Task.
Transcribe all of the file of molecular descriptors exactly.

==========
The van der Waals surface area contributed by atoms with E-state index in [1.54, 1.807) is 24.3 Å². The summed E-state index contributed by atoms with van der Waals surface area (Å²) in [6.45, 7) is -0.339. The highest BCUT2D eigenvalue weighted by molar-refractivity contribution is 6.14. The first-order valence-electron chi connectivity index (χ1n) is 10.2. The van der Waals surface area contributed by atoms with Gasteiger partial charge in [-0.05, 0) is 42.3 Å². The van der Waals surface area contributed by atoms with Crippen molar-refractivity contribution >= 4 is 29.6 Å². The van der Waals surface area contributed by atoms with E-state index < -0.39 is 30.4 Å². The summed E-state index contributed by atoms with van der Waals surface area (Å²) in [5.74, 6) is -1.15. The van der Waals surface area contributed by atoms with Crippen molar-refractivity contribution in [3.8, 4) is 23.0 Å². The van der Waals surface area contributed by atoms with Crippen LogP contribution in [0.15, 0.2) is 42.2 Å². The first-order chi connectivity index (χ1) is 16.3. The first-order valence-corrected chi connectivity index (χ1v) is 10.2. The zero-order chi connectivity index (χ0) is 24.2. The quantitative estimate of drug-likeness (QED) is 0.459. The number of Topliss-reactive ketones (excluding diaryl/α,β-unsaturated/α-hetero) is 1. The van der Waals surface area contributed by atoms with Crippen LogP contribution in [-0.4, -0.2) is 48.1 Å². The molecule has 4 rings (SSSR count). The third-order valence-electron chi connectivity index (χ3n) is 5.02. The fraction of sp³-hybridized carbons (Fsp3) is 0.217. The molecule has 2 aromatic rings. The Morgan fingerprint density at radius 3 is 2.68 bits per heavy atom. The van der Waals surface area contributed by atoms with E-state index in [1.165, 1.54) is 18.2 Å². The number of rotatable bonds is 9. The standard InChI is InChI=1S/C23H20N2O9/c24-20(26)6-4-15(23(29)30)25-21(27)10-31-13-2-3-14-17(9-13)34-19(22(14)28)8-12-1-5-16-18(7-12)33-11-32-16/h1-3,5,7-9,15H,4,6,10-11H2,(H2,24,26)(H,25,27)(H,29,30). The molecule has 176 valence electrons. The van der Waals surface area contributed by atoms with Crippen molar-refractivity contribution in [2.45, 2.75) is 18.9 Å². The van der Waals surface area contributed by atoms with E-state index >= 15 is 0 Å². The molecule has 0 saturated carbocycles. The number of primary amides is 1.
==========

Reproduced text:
The van der Waals surface area contributed by atoms with E-state index in [1.54, 1.807) is 24.3 Å². The summed E-state index contributed by atoms with van der Waals surface area (Å²) in [6.45, 7) is -0.339. The highest BCUT2D eigenvalue weighted by molar-refractivity contribution is 6.14. The first-order valence-electron chi connectivity index (χ1n) is 10.2. The van der Waals surface area contributed by atoms with Gasteiger partial charge in [-0.05, 0) is 42.3 Å². The van der Waals surface area contributed by atoms with Crippen molar-refractivity contribution >= 4 is 29.6 Å². The van der Waals surface area contributed by atoms with E-state index < -0.39 is 30.4 Å². The summed E-state index contributed by atoms with van der Waals surface area (Å²) in [5.74, 6) is -1.15. The van der Waals surface area contributed by atoms with Crippen molar-refractivity contribution in [3.8, 4) is 23.0 Å². The van der Waals surface area contributed by atoms with Crippen LogP contribution in [0.15, 0.2) is 42.2 Å². The first-order chi connectivity index (χ1) is 16.3. The first-order valence-corrected chi connectivity index (χ1v) is 10.2. The zero-order chi connectivity index (χ0) is 24.2. The quantitative estimate of drug-likeness (QED) is 0.459. The number of Topliss-reactive ketones (excluding diaryl/α,β-unsaturated/α-hetero) is 1. The van der Waals surface area contributed by atoms with Crippen LogP contribution in [-0.4, -0.2) is 48.1 Å². The molecule has 4 rings (SSSR count). The third-order valence-electron chi connectivity index (χ3n) is 5.02. The fraction of sp³-hybridized carbons (Fsp3) is 0.217. The molecule has 2 aromatic rings. The Morgan fingerprint density at radius 3 is 2.68 bits per heavy atom. The van der Waals surface area contributed by atoms with E-state index in [1.165, 1.54) is 18.2 Å². The number of rotatable bonds is 9. The standard InChI is InChI=1S/C23H20N2O9/c24-20(26)6-4-15(23(29)30)25-21(27)10-31-13-2-3-14-17(9-13)34-19(22(14)28)8-12-1-5-16-18(7-12)33-11-32-16/h1-3,5,7-9,15H,4,6,10-11H2,(H2,24,26)(H,25,27)(H,29,30). The molecule has 176 valence electrons. The van der Waals surface area contributed by atoms with Crippen molar-refractivity contribution in [2.45, 2.75) is 18.9 Å². The van der Waals surface area contributed by atoms with E-state index >= 15 is 0 Å². The molecule has 0 saturated carbocycles. The number of primary amides is 1.